Just when the Blue Jays’ Marcus Stroman appeared to be getting his season on track, the righthander from Medford hit another roadblock over the weekend.
A blister on his throwing hand again became a problem during his start against the Yankees on Friday night, and manager John Gibbons said it probably will land him on the disabled list.
“It’s been tough,” said Stroman, who is 4-8 with a 5.27 ERA but had been pitching better recently. “It’s something I’ve been battling. It’s pretty deep now . . . I’ve never voiced how truly [bad] it was. I’ve kind of just always gotten through it and battled.”
When asked before Saturday’s game if Stroman is headed for the DL, Gibbons said “he probably is” but added that the timetable for his return is unclear: “He needs to let that thing heal. How long that takes, nobody knows.”
“Hopefully I just take a start here to let it heal over and then [get] back out there on the mound,” Stroman said. “I want to continue to go out there and get through this, because that’s who I am. But at this point, I just need to let it heal for a few days and let that skin fully get back to being healthy.”
Stroman left his Aug. 7 start against Boston before the eighth inning because of the blister but made his next start five days later and took the mound on Friday night at Yankee Stadium. He allowed five runs in four innings in the Yankees’ 7-5 win and said the blister affected him in a significant way.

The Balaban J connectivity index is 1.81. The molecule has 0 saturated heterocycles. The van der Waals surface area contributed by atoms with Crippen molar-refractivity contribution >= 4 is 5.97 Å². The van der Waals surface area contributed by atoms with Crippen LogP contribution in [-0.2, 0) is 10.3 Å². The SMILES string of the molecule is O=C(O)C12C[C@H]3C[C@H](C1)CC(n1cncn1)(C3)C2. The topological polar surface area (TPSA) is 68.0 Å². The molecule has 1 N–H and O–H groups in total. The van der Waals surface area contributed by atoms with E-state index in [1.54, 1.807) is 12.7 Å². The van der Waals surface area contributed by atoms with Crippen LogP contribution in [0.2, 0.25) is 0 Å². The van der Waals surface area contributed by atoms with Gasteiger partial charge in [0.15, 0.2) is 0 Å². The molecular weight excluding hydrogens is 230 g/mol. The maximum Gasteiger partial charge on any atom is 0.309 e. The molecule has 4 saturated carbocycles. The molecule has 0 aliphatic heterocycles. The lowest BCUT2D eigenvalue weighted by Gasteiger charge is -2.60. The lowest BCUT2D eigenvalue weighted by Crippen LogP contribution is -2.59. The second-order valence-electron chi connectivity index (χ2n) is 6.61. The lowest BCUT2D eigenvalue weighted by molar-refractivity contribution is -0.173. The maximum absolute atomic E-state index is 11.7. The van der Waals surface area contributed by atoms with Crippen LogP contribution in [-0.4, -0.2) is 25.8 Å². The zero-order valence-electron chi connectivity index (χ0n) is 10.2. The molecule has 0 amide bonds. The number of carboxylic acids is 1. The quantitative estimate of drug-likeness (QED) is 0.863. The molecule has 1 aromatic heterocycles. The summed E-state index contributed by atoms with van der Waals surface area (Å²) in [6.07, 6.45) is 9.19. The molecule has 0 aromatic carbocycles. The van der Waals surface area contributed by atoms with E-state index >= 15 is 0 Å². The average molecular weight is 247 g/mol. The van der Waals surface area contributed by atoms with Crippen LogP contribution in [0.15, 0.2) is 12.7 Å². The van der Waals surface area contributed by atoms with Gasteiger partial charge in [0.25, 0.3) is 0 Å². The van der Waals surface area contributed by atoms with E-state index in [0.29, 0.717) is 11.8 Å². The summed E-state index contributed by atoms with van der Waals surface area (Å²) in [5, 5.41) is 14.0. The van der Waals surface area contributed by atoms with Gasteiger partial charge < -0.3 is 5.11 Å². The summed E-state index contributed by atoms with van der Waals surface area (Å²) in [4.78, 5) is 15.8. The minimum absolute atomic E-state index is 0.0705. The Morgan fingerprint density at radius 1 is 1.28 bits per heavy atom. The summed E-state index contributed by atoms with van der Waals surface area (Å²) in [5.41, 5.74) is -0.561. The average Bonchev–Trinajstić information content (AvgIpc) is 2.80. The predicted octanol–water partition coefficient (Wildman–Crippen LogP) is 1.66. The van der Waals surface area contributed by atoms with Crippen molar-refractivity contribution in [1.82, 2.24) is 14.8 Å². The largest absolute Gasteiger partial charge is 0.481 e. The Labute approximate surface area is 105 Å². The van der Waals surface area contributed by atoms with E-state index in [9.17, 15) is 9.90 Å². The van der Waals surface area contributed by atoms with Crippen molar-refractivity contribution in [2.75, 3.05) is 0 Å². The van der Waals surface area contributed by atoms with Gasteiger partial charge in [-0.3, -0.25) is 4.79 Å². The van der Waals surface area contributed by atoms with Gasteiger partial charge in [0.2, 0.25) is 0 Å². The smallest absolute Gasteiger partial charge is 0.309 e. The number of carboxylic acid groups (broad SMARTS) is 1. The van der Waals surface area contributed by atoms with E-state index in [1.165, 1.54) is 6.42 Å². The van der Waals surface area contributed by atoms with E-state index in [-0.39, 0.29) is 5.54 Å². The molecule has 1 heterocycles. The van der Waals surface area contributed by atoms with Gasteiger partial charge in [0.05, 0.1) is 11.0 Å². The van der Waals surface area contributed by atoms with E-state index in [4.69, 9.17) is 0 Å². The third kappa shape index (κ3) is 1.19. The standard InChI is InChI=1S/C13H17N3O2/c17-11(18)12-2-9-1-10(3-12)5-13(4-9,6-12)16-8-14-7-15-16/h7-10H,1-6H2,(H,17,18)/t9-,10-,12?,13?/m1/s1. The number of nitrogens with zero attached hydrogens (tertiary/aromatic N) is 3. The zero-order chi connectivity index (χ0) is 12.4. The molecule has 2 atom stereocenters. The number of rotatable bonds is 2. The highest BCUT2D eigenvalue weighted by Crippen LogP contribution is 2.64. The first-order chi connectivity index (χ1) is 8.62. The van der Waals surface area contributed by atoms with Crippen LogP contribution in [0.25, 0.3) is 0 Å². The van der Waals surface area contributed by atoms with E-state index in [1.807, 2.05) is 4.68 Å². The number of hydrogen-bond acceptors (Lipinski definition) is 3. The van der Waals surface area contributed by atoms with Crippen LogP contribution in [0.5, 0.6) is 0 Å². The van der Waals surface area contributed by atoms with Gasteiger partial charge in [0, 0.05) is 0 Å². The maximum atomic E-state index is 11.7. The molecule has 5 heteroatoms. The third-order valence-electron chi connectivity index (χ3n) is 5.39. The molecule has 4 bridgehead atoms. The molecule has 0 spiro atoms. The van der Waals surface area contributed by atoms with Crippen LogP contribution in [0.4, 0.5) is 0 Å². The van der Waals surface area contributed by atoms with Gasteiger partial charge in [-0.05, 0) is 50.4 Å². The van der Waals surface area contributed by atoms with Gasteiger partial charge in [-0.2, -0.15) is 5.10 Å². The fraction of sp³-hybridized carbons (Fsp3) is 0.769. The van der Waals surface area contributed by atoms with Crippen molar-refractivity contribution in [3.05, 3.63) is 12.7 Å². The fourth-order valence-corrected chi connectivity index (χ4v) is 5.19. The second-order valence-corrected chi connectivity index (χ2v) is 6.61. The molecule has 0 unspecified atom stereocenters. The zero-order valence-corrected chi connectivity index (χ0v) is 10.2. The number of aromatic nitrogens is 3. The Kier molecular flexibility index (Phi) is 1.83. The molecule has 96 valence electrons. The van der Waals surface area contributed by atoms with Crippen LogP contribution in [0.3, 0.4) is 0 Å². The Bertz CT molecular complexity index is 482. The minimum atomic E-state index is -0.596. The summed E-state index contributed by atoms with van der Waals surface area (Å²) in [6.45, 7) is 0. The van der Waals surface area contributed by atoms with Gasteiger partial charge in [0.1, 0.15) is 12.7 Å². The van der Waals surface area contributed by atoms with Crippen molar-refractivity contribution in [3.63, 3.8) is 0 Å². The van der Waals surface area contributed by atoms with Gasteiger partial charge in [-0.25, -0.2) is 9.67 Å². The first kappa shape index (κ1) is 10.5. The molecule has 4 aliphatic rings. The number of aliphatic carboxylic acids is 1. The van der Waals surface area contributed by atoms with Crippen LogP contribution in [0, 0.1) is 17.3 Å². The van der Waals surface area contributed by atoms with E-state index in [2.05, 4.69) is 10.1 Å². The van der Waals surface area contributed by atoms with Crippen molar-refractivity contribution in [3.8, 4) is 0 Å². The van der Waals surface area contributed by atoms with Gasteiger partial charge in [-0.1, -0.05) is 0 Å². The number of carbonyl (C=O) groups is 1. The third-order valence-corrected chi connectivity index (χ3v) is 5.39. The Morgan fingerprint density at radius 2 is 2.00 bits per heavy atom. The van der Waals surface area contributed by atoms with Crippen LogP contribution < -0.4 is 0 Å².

“I couldn’t even throw a curveball or slider,” he said. “It’s hard to keep battling and going out there, knowing that you can only go to one or two weapons in your repertoire.’’
Before Friday’s start, Stroman seemed to be turning around what had been a poor season. He missed time during spring training with right shoulder inflammation, and although he returned for the start of the regular season, he struggled in April and May.
Stroman was 0-5 with a 7.71 ERA in his first seven starts before the shoulder issue sidelined him again. He was placed on the disabled list after his start May 8 with “right shoulder fatigue,” but since returning on June 23, he is 4-3 with a 3.84 ERA in 11 starts.
Stroman said those improved results make his new injury especially frustrating.
“I killed myself to be back this year, to get my shoulder right,’’ he said. “It’s finally getting to the point where it feels great, and to have this pop up, it [stinks].”
After missing much of 2015 with a left knee injury, Stroman had been one of the game’s more durable pitchers. He was one of eight to throw at least 200 innings in both 2016 and 2017.
He will not reach that mark this season (he has tossed 100 2⁄3 in 2018) but said he remains confident about his future.
“I usually channel and turn adversity into a positive, so I’ll get through this,” he said. “I’ll come out stronger from it like I always do.”